My name is Alejandro Reyna and I am entering as a Glee Club member, Jazz band bassist and an independent at Martindale Hall. The weather here is nice and cool compared to Houston’s humid filled heat. It is very different but I am loving every minute of it. I am looking forward to this hectic year and all the enriching traditions that run deep at Wabash.
Though I am still feeling the aftermath of last week’s hot dog from a convenience store on I-65 that did not stop me from making new friends during orientation. I guess it is just out of curiosity or the urge to make friends that talking about how different the trees in Indiana are to those back home is so interesting. I am not from around Indiana or around India like my new roommate, but back home the trees don’t grow as green as they do in Crawfordsville.
The most asked questions while meeting new people were by far, “So where are you from” and “How did you hear about Wabash?” Coming from a school in Houston, Texas where everyone I knew was Hispanic, having to say who I am and where I come from over and over was getting under my skin. I did not see why anyone could be interested where I was from while simultaneously I was in awe asking others those same questions. Now that I am sitting in my dorm room (Dirty Dale) writing about it, it’s clear that I’m not the only one who has thought about how close we have gotten in just one week.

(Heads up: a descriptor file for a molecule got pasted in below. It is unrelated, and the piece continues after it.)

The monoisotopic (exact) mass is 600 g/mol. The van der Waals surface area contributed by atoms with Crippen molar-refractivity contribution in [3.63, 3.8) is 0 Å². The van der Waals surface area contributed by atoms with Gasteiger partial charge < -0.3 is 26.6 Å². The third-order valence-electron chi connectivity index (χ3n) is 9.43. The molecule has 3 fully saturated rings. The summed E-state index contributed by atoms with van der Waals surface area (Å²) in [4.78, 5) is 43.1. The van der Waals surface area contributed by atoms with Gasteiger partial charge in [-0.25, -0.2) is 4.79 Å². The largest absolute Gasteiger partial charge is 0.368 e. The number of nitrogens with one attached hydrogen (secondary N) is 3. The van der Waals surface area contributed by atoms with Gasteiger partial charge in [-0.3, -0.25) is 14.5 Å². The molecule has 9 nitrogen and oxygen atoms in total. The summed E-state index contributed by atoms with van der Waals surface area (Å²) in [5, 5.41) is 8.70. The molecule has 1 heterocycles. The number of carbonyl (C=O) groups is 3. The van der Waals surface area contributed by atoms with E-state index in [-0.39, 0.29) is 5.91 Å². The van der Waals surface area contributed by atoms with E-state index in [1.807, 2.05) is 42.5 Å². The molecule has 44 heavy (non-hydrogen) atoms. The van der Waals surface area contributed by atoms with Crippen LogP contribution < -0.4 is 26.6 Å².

Your typical ‘hipster’ or ‘jock’ cannot be pointed out at Wabash because the culture of the school and of the students is clustering into one. College in its self can’t compare to the frivolity of high school, but as I keep hearing many say, “It’s Wabash and we are Serious.” Wabash traditions are something you have to experience for yourself to fully understand the difference between a liberal arts college and Wabash College.